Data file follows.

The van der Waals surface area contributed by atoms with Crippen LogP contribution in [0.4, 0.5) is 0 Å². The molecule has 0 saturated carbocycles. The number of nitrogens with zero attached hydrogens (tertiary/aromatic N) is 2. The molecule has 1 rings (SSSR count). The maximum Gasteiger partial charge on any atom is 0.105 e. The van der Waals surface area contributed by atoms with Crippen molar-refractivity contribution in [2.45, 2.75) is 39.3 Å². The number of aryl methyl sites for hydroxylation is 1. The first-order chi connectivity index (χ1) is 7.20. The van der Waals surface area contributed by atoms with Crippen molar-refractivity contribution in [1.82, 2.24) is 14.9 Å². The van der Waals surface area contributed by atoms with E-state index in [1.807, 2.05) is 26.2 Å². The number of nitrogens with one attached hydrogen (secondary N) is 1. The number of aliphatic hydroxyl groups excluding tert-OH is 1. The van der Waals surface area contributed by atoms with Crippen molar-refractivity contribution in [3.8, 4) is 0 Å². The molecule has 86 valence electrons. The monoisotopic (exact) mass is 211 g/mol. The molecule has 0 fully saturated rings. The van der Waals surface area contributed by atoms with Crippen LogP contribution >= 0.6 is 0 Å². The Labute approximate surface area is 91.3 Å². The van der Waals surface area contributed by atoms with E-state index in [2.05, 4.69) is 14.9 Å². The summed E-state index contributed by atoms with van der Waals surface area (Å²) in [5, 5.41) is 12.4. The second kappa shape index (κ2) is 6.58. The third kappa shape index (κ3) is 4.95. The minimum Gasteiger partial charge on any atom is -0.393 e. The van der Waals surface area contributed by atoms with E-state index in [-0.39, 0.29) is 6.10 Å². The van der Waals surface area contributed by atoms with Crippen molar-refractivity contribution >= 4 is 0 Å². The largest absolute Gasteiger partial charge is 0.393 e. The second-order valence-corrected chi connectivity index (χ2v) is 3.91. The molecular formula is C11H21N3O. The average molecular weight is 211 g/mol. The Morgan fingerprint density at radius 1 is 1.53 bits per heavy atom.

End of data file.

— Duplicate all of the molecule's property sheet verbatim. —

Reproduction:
The van der Waals surface area contributed by atoms with Crippen LogP contribution in [0.4, 0.5) is 0 Å². The molecule has 0 saturated carbocycles. The number of nitrogens with zero attached hydrogens (tertiary/aromatic N) is 2. The molecule has 1 rings (SSSR count). The maximum Gasteiger partial charge on any atom is 0.105 e. The van der Waals surface area contributed by atoms with Crippen molar-refractivity contribution in [2.45, 2.75) is 39.3 Å². The number of aryl methyl sites for hydroxylation is 1. The first-order chi connectivity index (χ1) is 7.20. The van der Waals surface area contributed by atoms with Crippen molar-refractivity contribution in [1.82, 2.24) is 14.9 Å². The van der Waals surface area contributed by atoms with E-state index in [1.807, 2.05) is 26.2 Å². The number of nitrogens with one attached hydrogen (secondary N) is 1. The number of aliphatic hydroxyl groups excluding tert-OH is 1. The van der Waals surface area contributed by atoms with Crippen molar-refractivity contribution in [3.8, 4) is 0 Å². The molecule has 86 valence electrons. The monoisotopic (exact) mass is 211 g/mol. The molecule has 0 fully saturated rings. The van der Waals surface area contributed by atoms with Crippen LogP contribution >= 0.6 is 0 Å². The Labute approximate surface area is 91.3 Å². The van der Waals surface area contributed by atoms with E-state index in [2.05, 4.69) is 14.9 Å². The summed E-state index contributed by atoms with van der Waals surface area (Å²) in [5, 5.41) is 12.4. The second kappa shape index (κ2) is 6.58. The third kappa shape index (κ3) is 4.95. The minimum Gasteiger partial charge on any atom is -0.393 e. The van der Waals surface area contributed by atoms with E-state index in [-0.39, 0.29) is 6.10 Å². The van der Waals surface area contributed by atoms with Crippen molar-refractivity contribution >= 4 is 0 Å². The largest absolute Gasteiger partial charge is 0.393 e. The second-order valence-corrected chi connectivity index (χ2v) is 3.91. The molecular formula is C11H21N3O. The average molecular weight is 211 g/mol. The Morgan fingerprint density at radius 1 is 1.53 bits per heavy atom.